North Carolina Clarifies Process for Correcting Nonmaterial and Descriptive Errors in Recorded Instruments of Title

North Carolina House Bill 584 serves to clarify the process for correcting nonmaterial errors in recorded instruments of title, creates a curative procedure for obvious description errors in documents of title, and creates a seven-year curative provision for certain defects in recorded instruments of title. The act is effective August 31, 2018, and applies to curative affidavits filed on or after that date.

Notice of a nonmaterial typographical or other minor error in a deed or other recorded instrument may now be given by recording a corrective notice affidavit. This act clarifies that, “an error that would affect the respective rights of any party to the instrument is not a nonmaterial typographical or minor error.”

Obvious description errors in a recorded instrument affecting title to real property may now be cured by recording a curative affidavit with the register of deeds in every county where the real property is situated.

Prior to recording a curative affidavit, the authorized attorney seeking to record the affidavit shall serve a notice of intent and a copy of the unsigned proposed curative affidavit to:

  1. All parties to the instrument that is the subject of the curative affidavit.
  2. Any current record mortgagee, record beneficiary, record assignee, or record secured party in any mortgage, deed of trust, assignment of leases, rents or profits, UCC fixture filing, or other recorded instrument of title that may be adversely affected by the recording of the curative affidavit.
  3. The current record owner of the real property.
  4. The attorney who prepared the instrument that is the subject of the curative affidavit, if known.
  5. Any title insurance company, if applicable and known, and title insurance agent, if applicable and known, that (i) issued a policy of title insurance covering the subject property in the transaction in which the error occurred or in any subsequent transaction or (ii) proposes to issue a policy of title insurance in reliance on the proposed curative affidavit.
  6. The current record owners of all adjoining properties that may be adversely affected by the recording of the curative affidavit, the current record holders of any mineral or timber rights that may be adversely affected by the recording of the curative affidavit, and the record holders of any easement rights that may be adversely affected by the recording of the curative affidavit.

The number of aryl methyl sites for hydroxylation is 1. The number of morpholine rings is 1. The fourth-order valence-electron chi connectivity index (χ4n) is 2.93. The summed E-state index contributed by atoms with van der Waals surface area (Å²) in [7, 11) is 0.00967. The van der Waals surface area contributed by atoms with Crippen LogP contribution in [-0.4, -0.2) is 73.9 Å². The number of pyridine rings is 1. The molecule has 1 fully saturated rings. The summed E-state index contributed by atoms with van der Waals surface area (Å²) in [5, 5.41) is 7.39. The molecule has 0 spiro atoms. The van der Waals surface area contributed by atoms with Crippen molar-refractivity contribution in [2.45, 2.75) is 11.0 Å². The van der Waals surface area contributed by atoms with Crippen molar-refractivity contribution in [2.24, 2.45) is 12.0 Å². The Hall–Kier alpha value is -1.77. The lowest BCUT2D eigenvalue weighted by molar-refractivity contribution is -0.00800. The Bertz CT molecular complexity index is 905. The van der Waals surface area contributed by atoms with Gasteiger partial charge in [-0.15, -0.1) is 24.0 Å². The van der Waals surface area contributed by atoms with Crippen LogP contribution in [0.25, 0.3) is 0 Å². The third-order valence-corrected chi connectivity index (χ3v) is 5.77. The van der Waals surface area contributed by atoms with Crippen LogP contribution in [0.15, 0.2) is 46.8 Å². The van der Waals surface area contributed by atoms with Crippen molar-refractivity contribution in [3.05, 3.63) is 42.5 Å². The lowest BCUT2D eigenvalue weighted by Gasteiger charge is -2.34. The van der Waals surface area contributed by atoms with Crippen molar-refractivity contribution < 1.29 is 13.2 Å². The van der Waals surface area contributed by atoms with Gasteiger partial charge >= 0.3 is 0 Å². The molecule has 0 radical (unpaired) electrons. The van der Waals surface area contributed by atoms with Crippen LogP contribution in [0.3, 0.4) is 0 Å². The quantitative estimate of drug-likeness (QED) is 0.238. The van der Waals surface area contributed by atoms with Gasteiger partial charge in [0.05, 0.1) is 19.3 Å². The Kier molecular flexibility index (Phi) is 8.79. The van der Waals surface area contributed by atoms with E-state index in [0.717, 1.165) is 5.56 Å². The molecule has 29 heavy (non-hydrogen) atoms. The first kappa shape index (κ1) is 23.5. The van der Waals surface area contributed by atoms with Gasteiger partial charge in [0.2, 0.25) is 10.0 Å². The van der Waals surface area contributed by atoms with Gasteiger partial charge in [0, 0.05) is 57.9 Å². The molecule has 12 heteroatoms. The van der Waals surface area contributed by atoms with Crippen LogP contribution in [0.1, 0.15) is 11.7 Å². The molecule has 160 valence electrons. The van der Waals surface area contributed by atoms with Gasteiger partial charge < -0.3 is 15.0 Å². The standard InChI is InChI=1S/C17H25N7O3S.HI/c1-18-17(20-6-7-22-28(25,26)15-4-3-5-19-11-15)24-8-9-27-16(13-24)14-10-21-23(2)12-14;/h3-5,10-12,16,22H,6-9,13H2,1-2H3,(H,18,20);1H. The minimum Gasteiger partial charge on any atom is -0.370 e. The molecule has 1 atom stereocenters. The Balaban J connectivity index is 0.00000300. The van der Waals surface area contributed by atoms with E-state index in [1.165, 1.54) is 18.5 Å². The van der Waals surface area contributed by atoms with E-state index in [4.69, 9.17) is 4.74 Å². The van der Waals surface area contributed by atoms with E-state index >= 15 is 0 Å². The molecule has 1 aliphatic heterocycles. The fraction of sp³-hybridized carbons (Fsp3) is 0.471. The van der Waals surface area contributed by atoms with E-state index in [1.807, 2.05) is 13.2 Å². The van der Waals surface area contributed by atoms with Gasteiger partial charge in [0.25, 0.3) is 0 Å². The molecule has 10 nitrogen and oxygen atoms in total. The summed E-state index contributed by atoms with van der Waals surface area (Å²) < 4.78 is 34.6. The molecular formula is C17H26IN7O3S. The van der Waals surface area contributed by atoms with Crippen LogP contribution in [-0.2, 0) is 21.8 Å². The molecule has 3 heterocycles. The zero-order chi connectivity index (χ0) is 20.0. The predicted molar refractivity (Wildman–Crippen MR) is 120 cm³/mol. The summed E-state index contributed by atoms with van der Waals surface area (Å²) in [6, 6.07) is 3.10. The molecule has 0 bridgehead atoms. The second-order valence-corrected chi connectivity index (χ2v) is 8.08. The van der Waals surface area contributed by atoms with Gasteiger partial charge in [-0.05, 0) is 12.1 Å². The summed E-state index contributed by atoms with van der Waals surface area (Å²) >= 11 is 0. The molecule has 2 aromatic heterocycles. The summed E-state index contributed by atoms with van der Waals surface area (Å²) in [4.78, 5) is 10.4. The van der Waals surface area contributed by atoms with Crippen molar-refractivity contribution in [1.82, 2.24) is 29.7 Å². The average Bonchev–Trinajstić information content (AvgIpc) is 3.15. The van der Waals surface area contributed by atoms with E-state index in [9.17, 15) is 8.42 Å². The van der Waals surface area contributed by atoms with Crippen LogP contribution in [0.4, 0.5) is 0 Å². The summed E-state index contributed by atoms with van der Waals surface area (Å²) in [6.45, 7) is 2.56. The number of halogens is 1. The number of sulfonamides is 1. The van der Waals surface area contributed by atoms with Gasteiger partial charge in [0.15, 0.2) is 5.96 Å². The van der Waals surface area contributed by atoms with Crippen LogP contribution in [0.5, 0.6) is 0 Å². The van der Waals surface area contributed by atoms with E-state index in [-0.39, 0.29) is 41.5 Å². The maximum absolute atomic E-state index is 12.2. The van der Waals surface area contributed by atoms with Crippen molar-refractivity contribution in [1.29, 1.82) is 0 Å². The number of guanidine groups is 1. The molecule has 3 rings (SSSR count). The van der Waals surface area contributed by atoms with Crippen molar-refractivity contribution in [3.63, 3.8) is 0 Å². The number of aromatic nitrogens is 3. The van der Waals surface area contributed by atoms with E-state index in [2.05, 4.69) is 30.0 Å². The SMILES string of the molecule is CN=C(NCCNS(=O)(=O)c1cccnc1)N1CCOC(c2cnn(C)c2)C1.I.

Persons served with the notice of intent may object to the recordation of the proposed curative affidavit, in writing to the authorized attorney, within 30 days after the service of the documents upon that person.

The act provides a recommended form for the curative affidavit, and specifies that “no particular phrasing is required for the curative affidavit.”

Additionally, an instrument conveying or purporting to convey an interest in real property that contains a defect, irregularity, or omission shall be deemed effective to vest title as stated therein and to the same extent as though the instrument had not contained the material defect, irregularity, or omission, if both of the following conditions are met:

  1. The instrument is recorded by the register of deeds in the county or counties where the property is situated.
  2. The material defect, irregularity, or omission is not corrected within seven years after the instrument was recorded.


For the full text of North Carolina House Bill 584, please refer to:

Full Text

  • Regulatory Compliance Consultant
  • Lexington, MA
  • 781-402-6400

Ryan Peters, JD, is a regulatory compliance consultant with Bankers Advisory. He is a graduate of the University of Maine and earned his juris doctor at Suffolk University Law School.

Comments are closed.

Subscribe to Our Email List

* indicates required